FSA chief executive Hector Sants warned in March that people should be frightened of the regulator.
But Wyles says: “I would support robust action where individual firms have got it wrong and their customers have suffered. A culture of mutual respect will be more potent than one based on fear.”
He also called for a more adult and open relationship between regulated firms and the regulator.
He says: “If we throw the innovation baby out with the toxic asset bathwater, we will end up with a market that functions less well.
“Put another way, what we need is a more adult and open relationship between regulated firms and the regulator in which there can be an informed debate about business developments before they happen, not a slap on the wrist after the event as the FSA decides it does not like the outcome (with the benefit of hindsight).”
For a competitive, innovative and vibrant mortgage market to return, he says we need more diversity – small lenders as well as large ones, specialist lenders as well as banks and building societies.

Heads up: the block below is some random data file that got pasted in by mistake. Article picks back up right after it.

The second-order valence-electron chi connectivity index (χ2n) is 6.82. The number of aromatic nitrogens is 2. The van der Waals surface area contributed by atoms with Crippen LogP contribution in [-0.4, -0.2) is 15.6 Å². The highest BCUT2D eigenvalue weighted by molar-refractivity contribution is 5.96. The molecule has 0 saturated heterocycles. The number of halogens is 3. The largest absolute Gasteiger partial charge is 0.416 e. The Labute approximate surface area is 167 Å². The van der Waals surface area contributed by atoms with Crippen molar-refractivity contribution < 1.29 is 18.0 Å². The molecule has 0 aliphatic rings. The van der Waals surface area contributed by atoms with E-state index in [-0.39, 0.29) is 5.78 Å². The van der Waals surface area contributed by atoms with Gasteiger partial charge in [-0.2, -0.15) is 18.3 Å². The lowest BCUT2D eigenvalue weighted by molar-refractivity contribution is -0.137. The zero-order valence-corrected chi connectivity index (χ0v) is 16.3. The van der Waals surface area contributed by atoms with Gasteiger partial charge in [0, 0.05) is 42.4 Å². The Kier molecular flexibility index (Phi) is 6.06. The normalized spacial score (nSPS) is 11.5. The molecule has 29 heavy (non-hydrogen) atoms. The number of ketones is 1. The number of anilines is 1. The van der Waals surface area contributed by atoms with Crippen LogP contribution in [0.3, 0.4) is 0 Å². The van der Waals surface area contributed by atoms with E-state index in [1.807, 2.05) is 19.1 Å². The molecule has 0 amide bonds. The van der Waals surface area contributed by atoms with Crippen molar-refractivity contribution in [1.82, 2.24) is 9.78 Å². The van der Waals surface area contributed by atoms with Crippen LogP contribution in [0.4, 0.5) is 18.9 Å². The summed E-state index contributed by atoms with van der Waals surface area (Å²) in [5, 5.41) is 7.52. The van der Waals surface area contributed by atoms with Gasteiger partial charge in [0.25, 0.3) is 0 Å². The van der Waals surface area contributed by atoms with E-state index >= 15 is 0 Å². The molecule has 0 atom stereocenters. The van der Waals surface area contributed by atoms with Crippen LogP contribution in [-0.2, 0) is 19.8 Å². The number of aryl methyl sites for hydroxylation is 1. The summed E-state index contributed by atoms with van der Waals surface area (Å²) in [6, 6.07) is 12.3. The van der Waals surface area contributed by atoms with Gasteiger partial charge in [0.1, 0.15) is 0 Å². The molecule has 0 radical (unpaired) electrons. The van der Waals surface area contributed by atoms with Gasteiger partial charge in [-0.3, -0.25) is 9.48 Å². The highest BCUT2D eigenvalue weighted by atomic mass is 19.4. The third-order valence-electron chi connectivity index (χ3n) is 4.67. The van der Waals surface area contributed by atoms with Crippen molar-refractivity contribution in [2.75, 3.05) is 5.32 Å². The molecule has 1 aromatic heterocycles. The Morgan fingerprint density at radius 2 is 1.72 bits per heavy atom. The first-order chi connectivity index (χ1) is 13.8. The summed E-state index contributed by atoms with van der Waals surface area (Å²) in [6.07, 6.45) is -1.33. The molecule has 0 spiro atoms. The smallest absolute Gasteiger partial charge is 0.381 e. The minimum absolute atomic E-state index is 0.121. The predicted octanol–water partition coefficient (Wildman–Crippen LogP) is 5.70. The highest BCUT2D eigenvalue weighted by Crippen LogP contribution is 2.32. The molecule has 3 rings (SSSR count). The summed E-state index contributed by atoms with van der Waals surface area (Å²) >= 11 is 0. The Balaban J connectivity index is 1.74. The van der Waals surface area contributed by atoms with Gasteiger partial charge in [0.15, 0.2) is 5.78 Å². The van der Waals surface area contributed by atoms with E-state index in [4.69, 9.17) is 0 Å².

He does not want to see a UK banking system which is more hidebound by liquidity, capital and credit risk controls than its international peers – that would not be good for UK plc either.
He says: “I think we’d all recognise that what we do want is market that behaves, and is encouraged to behave, more rationally than it did in the recent past. Competition is vital to achieving positive outcomes for consumers, right up to the point where herd instinct starts to drives us towards the edge of the precipice.
“And we must ensure that the regulatory system protects both us as lenders, and our borrowers, from he risk of unscrupulous intermediation, in which the primary driver is not aligned with the customer’s interests.”